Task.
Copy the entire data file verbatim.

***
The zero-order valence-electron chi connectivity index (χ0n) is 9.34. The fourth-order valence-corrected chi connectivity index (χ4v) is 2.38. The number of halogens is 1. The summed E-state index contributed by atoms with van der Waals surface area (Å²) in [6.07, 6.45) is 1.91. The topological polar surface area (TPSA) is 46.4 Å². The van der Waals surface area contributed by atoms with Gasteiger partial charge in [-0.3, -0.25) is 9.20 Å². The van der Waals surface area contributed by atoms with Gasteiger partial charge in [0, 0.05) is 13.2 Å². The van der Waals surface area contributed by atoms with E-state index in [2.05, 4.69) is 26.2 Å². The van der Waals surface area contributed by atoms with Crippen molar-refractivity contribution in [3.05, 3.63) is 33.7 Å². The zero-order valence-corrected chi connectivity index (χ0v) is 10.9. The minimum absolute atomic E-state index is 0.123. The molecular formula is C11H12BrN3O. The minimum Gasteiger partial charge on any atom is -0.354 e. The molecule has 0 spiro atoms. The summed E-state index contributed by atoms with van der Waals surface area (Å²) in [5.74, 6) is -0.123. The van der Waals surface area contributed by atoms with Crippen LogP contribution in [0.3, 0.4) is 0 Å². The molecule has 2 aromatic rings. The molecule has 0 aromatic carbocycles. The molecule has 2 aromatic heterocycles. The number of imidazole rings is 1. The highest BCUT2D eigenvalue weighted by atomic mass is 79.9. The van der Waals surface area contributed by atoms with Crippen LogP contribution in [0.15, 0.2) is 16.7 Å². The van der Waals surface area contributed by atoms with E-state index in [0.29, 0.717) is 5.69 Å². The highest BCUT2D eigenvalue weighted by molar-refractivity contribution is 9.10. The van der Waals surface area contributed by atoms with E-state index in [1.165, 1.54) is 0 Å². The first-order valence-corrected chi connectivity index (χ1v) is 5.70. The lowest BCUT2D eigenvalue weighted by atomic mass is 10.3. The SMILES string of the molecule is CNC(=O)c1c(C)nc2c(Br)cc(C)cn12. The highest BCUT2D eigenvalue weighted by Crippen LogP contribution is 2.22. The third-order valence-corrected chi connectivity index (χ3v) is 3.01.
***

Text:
The zero-order valence-electron chi connectivity index (χ0n) is 9.34. The fourth-order valence-corrected chi connectivity index (χ4v) is 2.38. The number of halogens is 1. The summed E-state index contributed by atoms with van der Waals surface area (Å²) in [6.07, 6.45) is 1.91. The topological polar surface area (TPSA) is 46.4 Å². The van der Waals surface area contributed by atoms with Gasteiger partial charge in [-0.3, -0.25) is 9.20 Å². The van der Waals surface area contributed by atoms with Gasteiger partial charge in [0, 0.05) is 13.2 Å². The van der Waals surface area contributed by atoms with E-state index in [2.05, 4.69) is 26.2 Å². The van der Waals surface area contributed by atoms with Crippen molar-refractivity contribution in [3.05, 3.63) is 33.7 Å². The zero-order valence-corrected chi connectivity index (χ0v) is 10.9. The minimum absolute atomic E-state index is 0.123. The molecular formula is C11H12BrN3O. The minimum Gasteiger partial charge on any atom is -0.354 e. The molecule has 0 spiro atoms. The summed E-state index contributed by atoms with van der Waals surface area (Å²) in [5.74, 6) is -0.123. The van der Waals surface area contributed by atoms with Crippen LogP contribution in [0.3, 0.4) is 0 Å². The molecule has 2 aromatic rings. The molecule has 0 aromatic carbocycles. The molecule has 2 aromatic heterocycles. The number of imidazole rings is 1. The highest BCUT2D eigenvalue weighted by atomic mass is 79.9. The van der Waals surface area contributed by atoms with Crippen LogP contribution in [0.15, 0.2) is 16.7 Å². The van der Waals surface area contributed by atoms with E-state index in [0.29, 0.717) is 5.69 Å². The highest BCUT2D eigenvalue weighted by molar-refractivity contribution is 9.10. The van der Waals surface area contributed by atoms with E-state index in [1.165, 1.54) is 0 Å². The first-order valence-corrected chi connectivity index (χ1v) is 5.70. The lowest BCUT2D eigenvalue weighted by atomic mass is 10.3. The SMILES string of the molecule is CNC(=O)c1c(C)nc2c(Br)cc(C)cn12. The highest BCUT2D eigenvalue weighted by Crippen LogP contribution is 2.22. The third-order valence-corrected chi connectivity index (χ3v) is 3.01.